Paul Dunn's 2009 blogGAR Entries

DEC 28 2009
Paul Dunn's 2009 Review

My first year with GAR has been very much of an international flavour. In fact, most of my free time for photography seems to come down route whilst working, and this year the job has taken me as far as India, Switzerland, Japan and South Africa and of course provided regular trips to the United States.

Throughout the year I have always strived to find unusual and different locations or operators. This has led to visiting many places which are slightly off the beaten track. I’ve been very grateful for satnav on several occasions - the suburbs of Johannesburg are really no place to stop and ask for directions!

I’ve been lucky enough to work with some excellent people throughout the world too, all of whom have been extremely patient and accommodating. It never ceases to amaze me how far people will go to help someone with a common interest out, and it has been extremely pleasant to meet some wonderful people – I won’t mention names here as I’d be sure to miss someone out and I don’t really want to do that, but to all who have taken the time to show me around their cherished aircraft, patiently answered questions and generally gone out of their way to help, I would like to say a huge thank you.

There have been several highlights that stand out from my first nine months of writing for GAR. The features which take large amounts of organisation and coordination are always very satisfying when they come together. I thought I’d take the opportunity to write about some of my key moments from the year, and supply a bit of background information on how they came about.

Back in June, while Karl and Gareth were visiting RAF Benson to learn about the RAF’s Merlin helicopter force, we heard that the force was to prepare for deployment to Afghanistan with a detachment to NAF El Centro, California. As a regular visitor to the south western US, I was determined to get out and visit while the Merlin force was in residence.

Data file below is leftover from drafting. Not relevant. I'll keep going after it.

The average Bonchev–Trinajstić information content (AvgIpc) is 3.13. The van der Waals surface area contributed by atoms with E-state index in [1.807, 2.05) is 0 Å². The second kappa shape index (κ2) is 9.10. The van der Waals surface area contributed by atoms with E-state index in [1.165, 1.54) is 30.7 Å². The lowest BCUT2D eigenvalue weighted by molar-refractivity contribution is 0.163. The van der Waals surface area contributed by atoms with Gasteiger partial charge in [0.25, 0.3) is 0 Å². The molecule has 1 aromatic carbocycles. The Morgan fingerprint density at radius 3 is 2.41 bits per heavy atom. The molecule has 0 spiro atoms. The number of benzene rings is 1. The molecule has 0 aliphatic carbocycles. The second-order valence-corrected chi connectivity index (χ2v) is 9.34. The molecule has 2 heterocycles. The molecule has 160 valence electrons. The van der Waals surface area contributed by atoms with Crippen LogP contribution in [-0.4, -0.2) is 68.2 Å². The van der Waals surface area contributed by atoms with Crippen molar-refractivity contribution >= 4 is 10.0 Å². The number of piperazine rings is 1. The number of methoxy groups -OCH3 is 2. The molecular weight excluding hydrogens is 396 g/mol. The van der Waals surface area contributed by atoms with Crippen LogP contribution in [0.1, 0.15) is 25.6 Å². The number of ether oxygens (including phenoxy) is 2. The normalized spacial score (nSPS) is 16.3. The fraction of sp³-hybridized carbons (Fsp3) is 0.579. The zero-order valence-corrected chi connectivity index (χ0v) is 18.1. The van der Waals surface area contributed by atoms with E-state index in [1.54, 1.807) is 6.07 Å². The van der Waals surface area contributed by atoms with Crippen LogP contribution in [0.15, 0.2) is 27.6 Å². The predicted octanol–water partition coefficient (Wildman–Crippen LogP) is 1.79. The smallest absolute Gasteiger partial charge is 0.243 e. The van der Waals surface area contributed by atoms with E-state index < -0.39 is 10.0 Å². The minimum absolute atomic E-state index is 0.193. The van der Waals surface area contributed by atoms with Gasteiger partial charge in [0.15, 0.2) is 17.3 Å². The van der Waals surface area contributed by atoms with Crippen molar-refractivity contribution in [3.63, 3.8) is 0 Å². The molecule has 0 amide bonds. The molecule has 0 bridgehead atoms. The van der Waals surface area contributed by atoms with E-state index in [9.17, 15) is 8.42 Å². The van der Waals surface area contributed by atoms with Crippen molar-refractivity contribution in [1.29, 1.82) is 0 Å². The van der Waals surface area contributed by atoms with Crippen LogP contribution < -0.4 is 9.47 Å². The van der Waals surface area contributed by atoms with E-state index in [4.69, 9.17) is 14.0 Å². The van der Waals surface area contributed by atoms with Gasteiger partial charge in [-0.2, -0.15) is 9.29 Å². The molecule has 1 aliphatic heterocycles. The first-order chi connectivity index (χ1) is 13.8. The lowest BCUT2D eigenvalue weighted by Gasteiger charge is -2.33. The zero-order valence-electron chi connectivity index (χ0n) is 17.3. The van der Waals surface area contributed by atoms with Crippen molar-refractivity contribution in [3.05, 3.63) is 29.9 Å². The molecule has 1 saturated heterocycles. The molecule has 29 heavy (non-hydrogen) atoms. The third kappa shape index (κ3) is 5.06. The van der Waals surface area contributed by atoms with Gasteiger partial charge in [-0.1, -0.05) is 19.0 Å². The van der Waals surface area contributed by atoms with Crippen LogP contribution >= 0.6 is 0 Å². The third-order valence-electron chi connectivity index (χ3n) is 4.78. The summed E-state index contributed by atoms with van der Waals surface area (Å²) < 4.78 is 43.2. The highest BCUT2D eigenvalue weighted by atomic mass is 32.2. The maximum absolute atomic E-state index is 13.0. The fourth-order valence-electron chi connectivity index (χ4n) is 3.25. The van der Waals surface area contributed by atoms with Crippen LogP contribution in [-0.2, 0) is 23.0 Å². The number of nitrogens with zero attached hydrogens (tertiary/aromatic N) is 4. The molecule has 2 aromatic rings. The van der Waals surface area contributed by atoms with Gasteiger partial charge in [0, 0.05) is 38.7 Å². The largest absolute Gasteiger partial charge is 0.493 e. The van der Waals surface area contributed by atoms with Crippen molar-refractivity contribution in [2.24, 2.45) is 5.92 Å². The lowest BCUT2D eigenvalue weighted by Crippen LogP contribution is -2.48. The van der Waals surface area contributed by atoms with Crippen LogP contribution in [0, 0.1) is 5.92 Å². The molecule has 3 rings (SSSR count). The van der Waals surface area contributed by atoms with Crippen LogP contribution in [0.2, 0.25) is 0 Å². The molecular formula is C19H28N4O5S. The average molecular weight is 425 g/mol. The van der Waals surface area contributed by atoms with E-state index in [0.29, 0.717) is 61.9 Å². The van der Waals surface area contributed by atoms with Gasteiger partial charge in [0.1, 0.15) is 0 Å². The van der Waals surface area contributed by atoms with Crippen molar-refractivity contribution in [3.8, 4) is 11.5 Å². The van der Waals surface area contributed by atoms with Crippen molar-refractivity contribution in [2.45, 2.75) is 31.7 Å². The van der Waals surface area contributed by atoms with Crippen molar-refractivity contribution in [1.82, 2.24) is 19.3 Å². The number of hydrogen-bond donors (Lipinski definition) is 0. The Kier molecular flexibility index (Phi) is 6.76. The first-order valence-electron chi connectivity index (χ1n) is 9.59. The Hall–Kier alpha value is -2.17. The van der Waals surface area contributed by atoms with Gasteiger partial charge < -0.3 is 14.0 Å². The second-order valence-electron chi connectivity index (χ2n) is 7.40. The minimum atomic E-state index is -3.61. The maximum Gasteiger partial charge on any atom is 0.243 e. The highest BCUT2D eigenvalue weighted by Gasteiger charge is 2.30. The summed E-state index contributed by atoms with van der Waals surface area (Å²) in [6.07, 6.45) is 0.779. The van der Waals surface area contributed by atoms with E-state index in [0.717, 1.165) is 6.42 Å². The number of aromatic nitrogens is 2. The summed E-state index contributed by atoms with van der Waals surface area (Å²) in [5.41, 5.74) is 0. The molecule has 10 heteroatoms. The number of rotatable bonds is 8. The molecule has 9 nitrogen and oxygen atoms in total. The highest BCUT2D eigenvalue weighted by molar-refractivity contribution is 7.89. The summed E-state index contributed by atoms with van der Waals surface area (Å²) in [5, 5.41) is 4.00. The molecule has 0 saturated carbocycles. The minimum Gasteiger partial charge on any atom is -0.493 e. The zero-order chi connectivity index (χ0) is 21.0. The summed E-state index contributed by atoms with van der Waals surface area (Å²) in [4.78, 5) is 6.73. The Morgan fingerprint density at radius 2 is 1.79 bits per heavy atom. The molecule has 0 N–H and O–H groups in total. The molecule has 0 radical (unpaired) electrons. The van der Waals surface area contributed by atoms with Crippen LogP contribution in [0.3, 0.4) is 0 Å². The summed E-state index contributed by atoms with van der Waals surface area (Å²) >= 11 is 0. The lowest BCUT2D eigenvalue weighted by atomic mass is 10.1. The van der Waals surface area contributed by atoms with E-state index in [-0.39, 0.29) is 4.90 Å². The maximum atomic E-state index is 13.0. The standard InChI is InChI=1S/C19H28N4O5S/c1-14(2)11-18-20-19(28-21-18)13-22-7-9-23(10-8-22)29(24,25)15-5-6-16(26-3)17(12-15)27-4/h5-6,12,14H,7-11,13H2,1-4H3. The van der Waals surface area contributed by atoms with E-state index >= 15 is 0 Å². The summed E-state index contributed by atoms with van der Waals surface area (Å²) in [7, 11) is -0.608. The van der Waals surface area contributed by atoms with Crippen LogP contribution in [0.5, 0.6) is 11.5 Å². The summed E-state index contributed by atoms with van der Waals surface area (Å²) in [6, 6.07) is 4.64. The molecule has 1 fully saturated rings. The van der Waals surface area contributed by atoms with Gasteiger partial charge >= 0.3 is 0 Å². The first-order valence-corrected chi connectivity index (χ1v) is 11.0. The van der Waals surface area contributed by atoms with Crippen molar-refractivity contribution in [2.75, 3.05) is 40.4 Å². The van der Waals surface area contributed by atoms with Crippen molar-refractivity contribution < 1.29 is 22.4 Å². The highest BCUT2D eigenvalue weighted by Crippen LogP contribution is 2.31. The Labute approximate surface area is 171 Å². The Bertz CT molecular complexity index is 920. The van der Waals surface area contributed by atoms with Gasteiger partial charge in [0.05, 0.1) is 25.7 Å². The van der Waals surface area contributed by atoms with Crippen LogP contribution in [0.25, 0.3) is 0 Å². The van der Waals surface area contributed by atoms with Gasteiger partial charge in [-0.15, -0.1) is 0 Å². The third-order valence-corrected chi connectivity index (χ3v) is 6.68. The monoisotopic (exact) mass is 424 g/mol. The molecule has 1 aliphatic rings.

I’d intended to visit El Centro while on a trip to Phoenix but this proved impossible, however after a bit of trading of trips I was able to organise a visit to the El Centro detachment via Los Angeles. I was fortunate to be able to visit whilst my good friend MACR Gareth Attridge was attending the detachment, and (not for the first time I should add) was hugely grateful for his help and support in organising a visit.

There had been some fairly derogatory (and extremely inaccurate) things written online and in the press about the Merlin detachment to California, suggesting that the crews were having what amounted to a “holiday”. My experience there suggested that this view was way wide of the mark, with the tempo of flying being intense and with several challenging new skills being taught to all the crews on the force in a demanding environment, which closely resembles Helmand province.

The impression I came away with was of a highly motivated group of people who were keen to put what they had learned into practice when the time came for them to deploy to Afghanistan to support Operation HERRICK. The preparation work at El Centro was by all accounts invaluable and helped the team who deployed the first aircraft to theatre to declare the Merlin Force ready for combat operations ahead of schedule.